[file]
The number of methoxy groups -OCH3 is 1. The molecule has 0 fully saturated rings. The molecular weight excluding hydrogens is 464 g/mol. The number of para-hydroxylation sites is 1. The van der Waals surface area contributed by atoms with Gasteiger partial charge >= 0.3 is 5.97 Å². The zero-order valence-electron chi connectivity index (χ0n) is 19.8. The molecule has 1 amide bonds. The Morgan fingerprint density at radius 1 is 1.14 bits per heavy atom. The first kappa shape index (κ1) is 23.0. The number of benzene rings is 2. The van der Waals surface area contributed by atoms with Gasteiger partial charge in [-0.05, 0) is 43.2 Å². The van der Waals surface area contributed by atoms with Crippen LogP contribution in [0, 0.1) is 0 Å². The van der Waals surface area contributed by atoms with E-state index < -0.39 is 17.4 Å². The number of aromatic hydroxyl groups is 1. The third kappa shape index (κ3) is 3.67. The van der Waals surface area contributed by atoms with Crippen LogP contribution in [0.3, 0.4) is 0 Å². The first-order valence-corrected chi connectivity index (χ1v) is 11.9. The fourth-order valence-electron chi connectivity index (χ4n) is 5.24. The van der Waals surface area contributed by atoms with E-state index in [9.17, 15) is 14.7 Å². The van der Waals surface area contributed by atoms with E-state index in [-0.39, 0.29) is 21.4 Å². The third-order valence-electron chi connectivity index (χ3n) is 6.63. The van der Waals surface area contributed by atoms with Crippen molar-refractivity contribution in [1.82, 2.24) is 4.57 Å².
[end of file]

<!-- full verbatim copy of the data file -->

The number of methoxy groups -OCH3 is 1. The molecule has 0 fully saturated rings. The molecular weight excluding hydrogens is 464 g/mol. The number of para-hydroxylation sites is 1. The van der Waals surface area contributed by atoms with Gasteiger partial charge >= 0.3 is 5.97 Å². The zero-order valence-electron chi connectivity index (χ0n) is 19.8. The molecule has 1 amide bonds. The Morgan fingerprint density at radius 1 is 1.14 bits per heavy atom. The first kappa shape index (κ1) is 23.0. The number of benzene rings is 2. The van der Waals surface area contributed by atoms with Gasteiger partial charge in [-0.05, 0) is 43.2 Å². The van der Waals surface area contributed by atoms with Crippen LogP contribution in [0, 0.1) is 0 Å². The van der Waals surface area contributed by atoms with E-state index < -0.39 is 17.4 Å². The number of aromatic hydroxyl groups is 1. The third kappa shape index (κ3) is 3.67. The van der Waals surface area contributed by atoms with Crippen LogP contribution in [0.3, 0.4) is 0 Å². The first-order valence-corrected chi connectivity index (χ1v) is 11.9. The fourth-order valence-electron chi connectivity index (χ4n) is 5.24. The van der Waals surface area contributed by atoms with E-state index in [9.17, 15) is 14.7 Å². The van der Waals surface area contributed by atoms with E-state index in [-0.39, 0.29) is 21.4 Å². The third-order valence-electron chi connectivity index (χ3n) is 6.63. The van der Waals surface area contributed by atoms with Crippen molar-refractivity contribution in [1.82, 2.24) is 4.57 Å².